ICEYE gets $34 million, plans 9 radar satellite launches by end of 2019

Finland-based ICEYE is moving into high gear. The Earth observation company building a fleet of synthetic-aperture radar (SAR) microsatellites announced it has secured $34 million in series B funding and plans to conduct 9 satellite launches by the end of 2019.  It’s a rapid expansion, given the launch of the company’s first pathfinder satellite was less than six months ago.

ICEYE second round participants include previous investors True Ventures, Draper Nexus, Draper Associations, Seraphim Capital and Space Angels. New participants include OTB, Tesi, Draper Esprit and Promus Ventures.  So far the company has raised a total of $53 million, including government financing from Finland and the European Union’s (EU) Horizon 2020 program.

In January, ICEYE put the first group in the world to launch a SAR satellite weighing in under 100 kilograms.  Previous SAR satellites have typically been 10 times or larger due to a combination of antenna and power requirements.    Radar provides imagery through clouds and in darkness, a key advantage over optical imaging and an attribute desired by both governments and businesses.

The successful launch of the ICEYE-X1 pathfinder has quickly lead to agreements with maritime customers wanting better information on ice conditions in polar sea areas, along with a contract with Ursa Space Systems to use SAR data for monitoring oil wells and measuring global oil storage.

Two more ICEYE satellites will be launched this year, with a total of nine satellite launches conducted by the end of 2019. The current ICEYE-X1 satellite provides resolution of 10 meters and sends back data via radio, but future satellites will be significantly improved.  Resolution will go up to 3 meters and images will be sent back via laser communications links at rates up to 10 Gbps, enabling satellites to more quickly download imagery.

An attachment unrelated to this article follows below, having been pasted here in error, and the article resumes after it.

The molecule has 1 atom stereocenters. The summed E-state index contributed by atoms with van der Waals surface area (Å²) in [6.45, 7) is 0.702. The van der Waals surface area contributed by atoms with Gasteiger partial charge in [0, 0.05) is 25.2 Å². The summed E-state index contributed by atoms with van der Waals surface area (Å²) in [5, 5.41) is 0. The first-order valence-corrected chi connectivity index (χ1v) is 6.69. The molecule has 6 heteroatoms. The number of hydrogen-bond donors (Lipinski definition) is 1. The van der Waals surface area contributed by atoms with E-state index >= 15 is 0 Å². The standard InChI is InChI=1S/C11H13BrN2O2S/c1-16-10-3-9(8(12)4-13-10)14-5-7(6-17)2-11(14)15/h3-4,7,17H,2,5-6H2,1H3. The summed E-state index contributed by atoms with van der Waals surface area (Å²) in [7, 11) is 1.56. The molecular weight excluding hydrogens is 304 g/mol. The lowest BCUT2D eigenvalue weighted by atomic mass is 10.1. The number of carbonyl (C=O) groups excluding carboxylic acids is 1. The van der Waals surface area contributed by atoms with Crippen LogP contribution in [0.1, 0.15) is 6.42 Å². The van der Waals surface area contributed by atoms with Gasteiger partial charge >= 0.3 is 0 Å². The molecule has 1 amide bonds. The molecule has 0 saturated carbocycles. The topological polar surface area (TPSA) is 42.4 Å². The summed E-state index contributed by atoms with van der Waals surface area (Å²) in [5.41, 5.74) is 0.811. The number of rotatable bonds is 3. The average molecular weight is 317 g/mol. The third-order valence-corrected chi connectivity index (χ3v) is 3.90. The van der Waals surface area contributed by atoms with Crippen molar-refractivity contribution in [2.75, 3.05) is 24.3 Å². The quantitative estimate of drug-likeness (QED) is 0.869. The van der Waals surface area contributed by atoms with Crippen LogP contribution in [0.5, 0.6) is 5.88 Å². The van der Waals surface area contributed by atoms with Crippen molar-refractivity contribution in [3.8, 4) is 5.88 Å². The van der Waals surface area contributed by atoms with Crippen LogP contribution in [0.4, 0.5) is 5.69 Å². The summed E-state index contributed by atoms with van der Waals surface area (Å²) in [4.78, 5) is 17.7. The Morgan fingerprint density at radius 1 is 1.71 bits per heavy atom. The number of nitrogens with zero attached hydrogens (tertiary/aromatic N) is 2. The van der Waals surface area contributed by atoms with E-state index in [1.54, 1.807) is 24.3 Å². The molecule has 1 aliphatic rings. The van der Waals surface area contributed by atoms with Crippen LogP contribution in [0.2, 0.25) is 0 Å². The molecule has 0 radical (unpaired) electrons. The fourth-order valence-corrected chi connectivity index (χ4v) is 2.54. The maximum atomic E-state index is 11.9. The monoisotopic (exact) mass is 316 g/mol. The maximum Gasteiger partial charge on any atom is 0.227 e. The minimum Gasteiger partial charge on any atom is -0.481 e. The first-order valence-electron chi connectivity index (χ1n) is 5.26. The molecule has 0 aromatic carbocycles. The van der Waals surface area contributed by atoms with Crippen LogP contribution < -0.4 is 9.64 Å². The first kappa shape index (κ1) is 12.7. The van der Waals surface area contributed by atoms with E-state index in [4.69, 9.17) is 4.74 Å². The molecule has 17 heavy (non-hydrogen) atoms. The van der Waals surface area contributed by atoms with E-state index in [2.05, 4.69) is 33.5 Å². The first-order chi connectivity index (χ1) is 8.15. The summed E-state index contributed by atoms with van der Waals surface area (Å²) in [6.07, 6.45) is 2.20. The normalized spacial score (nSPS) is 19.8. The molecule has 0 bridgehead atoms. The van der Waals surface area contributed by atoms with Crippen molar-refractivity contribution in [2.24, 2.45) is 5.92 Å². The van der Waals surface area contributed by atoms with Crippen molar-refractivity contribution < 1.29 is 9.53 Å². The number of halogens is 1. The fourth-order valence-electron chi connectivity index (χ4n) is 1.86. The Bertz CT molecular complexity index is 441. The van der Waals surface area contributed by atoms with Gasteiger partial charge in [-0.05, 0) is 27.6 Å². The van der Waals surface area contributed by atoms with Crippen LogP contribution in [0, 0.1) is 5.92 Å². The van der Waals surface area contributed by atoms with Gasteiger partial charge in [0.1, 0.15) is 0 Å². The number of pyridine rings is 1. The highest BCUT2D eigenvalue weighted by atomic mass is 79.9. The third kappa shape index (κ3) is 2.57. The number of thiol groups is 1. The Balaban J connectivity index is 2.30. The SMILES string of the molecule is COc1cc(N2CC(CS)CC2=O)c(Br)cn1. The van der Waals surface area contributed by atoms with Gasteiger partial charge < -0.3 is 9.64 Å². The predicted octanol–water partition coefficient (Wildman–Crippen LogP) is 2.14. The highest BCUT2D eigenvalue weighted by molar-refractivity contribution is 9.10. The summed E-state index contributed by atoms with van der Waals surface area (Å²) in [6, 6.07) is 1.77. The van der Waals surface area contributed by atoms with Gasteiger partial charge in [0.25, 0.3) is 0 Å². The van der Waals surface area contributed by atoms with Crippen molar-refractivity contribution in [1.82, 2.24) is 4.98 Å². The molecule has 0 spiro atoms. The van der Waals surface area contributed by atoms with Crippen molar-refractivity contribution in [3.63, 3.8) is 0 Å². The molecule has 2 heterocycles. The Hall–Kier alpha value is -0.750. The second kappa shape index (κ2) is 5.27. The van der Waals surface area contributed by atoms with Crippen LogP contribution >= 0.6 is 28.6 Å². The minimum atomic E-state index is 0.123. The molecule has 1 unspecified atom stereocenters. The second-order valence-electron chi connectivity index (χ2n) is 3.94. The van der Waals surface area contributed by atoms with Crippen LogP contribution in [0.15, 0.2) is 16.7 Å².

Radar imagery has traditionally been expensive and relatively scarce, with satellites built and operated as national assets.  But the recent surge in commercial imagery and third-party analysis firms able to process it for value has lead to business interest in more data, with insurance companies, hedge funds, and construction firms leading the charge.  In addition, the U.S. government would love having access to a commercial SAR constellation for monitoring events around the world.

At the same time, applying newer technologies and techniques from New Space has lead to smaller, lower-cost SAR satellites and venture money flowing into startups, with 8 or more companies planning constellations.  ICEYE has announced it wants an operational constellation of 18 satellites.  Capella Space plans to launch two satellites this year and would like to build a constellation of 36 satellites for hourly revisits of locations. XpressSAR plans to launch four SAR satellites in 2020 to cover the cloud-persistent regions of the world between 40 degrees North and 40 degrees South.   Umbra Labs is working on a 12 microsatellite constellation delivering resolution of 0.25 meters — a radical leap from the typical 3 meter resolution of SAR satellites.

Doug Mohney

Doug Mohney, a principal at Cidera Analytics, has been working and writing about IT and satellite industries for over 20 years. His real world experience including stints at two start-ups, a commercial internet service provider that went public in 1997 for $150 million and a satellite internet broadband company. Follow him on Twitter at DougonTech or contact him at dmohney139 (at) gmail (dot) com.

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